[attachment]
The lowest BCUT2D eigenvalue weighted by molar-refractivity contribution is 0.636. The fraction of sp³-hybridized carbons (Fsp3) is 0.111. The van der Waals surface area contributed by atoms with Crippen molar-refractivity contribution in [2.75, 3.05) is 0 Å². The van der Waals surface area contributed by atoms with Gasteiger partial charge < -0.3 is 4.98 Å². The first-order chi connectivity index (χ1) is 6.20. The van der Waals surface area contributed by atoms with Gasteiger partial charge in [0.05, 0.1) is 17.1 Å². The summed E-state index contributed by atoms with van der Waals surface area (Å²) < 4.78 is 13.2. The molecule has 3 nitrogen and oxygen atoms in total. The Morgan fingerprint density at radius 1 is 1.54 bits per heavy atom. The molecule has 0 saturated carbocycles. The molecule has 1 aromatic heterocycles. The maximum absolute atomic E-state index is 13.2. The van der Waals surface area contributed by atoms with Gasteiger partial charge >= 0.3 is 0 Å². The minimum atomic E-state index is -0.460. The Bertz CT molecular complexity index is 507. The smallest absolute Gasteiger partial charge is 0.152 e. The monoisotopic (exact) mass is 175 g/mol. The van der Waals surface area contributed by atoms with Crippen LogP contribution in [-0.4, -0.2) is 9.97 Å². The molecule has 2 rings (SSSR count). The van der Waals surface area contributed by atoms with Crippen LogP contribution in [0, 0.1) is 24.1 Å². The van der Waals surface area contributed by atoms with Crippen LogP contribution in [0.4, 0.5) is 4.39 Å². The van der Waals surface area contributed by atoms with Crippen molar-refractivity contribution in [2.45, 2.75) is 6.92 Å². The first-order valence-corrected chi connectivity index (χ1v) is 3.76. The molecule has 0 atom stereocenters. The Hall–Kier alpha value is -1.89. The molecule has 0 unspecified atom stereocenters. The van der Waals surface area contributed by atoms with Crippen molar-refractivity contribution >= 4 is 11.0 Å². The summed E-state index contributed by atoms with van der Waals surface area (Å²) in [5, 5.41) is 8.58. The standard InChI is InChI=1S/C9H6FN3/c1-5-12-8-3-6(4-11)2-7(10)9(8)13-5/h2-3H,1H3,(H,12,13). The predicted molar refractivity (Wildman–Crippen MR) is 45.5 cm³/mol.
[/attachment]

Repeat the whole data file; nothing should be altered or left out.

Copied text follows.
The lowest BCUT2D eigenvalue weighted by molar-refractivity contribution is 0.636. The fraction of sp³-hybridized carbons (Fsp3) is 0.111. The van der Waals surface area contributed by atoms with Crippen molar-refractivity contribution in [2.75, 3.05) is 0 Å². The van der Waals surface area contributed by atoms with Gasteiger partial charge < -0.3 is 4.98 Å². The first-order chi connectivity index (χ1) is 6.20. The van der Waals surface area contributed by atoms with Gasteiger partial charge in [0.05, 0.1) is 17.1 Å². The summed E-state index contributed by atoms with van der Waals surface area (Å²) < 4.78 is 13.2. The molecule has 3 nitrogen and oxygen atoms in total. The Morgan fingerprint density at radius 1 is 1.54 bits per heavy atom. The molecule has 0 saturated carbocycles. The molecule has 1 aromatic heterocycles. The maximum absolute atomic E-state index is 13.2. The van der Waals surface area contributed by atoms with Gasteiger partial charge >= 0.3 is 0 Å². The minimum atomic E-state index is -0.460. The Bertz CT molecular complexity index is 507. The smallest absolute Gasteiger partial charge is 0.152 e. The monoisotopic (exact) mass is 175 g/mol. The van der Waals surface area contributed by atoms with Crippen LogP contribution in [-0.4, -0.2) is 9.97 Å². The molecule has 2 rings (SSSR count). The van der Waals surface area contributed by atoms with Crippen LogP contribution in [0, 0.1) is 24.1 Å². The van der Waals surface area contributed by atoms with Crippen LogP contribution in [0.4, 0.5) is 4.39 Å². The van der Waals surface area contributed by atoms with Crippen molar-refractivity contribution in [2.45, 2.75) is 6.92 Å². The first-order valence-corrected chi connectivity index (χ1v) is 3.76. The molecule has 0 atom stereocenters. The Hall–Kier alpha value is -1.89. The molecule has 0 unspecified atom stereocenters. The van der Waals surface area contributed by atoms with Crippen molar-refractivity contribution >= 4 is 11.0 Å². The summed E-state index contributed by atoms with van der Waals surface area (Å²) in [5, 5.41) is 8.58. The standard InChI is InChI=1S/C9H6FN3/c1-5-12-8-3-6(4-11)2-7(10)9(8)13-5/h2-3H,1H3,(H,12,13). The predicted molar refractivity (Wildman–Crippen MR) is 45.5 cm³/mol.